Wayland’s Smithy is a Neolithic chambered long barrow, situated in a clump of beech trees, nr Ashbury in Oxfordshire. it was once believed to have been the home of Wayland, the Saxon god of metal working. An ancient legend says that Wayland would re-shoe any passing traveller’s horse left along with a silver penny beside the tomb.
Archaeologists have established that the monument was built by pastoralist communities shortly after the introduction of agriculture to Britain from continental Europe.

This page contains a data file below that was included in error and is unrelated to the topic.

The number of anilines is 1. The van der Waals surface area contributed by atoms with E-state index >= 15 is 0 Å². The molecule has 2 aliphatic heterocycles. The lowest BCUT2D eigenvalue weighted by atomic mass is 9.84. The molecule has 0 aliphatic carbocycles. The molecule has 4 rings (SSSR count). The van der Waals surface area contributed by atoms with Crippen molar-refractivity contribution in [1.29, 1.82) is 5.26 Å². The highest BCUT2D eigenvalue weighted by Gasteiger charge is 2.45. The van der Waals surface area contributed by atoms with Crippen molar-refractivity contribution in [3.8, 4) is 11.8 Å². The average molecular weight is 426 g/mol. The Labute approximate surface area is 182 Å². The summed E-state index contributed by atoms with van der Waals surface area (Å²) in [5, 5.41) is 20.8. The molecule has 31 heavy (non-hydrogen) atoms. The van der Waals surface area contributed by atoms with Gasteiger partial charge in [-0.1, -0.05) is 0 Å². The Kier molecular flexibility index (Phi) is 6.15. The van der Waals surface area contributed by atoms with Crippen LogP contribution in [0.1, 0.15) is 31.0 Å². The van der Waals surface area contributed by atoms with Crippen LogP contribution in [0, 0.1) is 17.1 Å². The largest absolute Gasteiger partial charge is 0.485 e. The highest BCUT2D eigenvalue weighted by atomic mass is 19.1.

Wayland’s Smithy is along the same hill as the Uffington White Horse and Uffington Castle, while it is also close to The Ridgeway, an ancient road running along the Berkshire Downs
Human remains found on the site indicate that 14 people were interred in an earlier burial structure between 3590 and 3550 BC. Between 3460 and 3400 BC a second far larger barrow was constructed on top. It is the ruins of this that can be explored by visitors to the site today.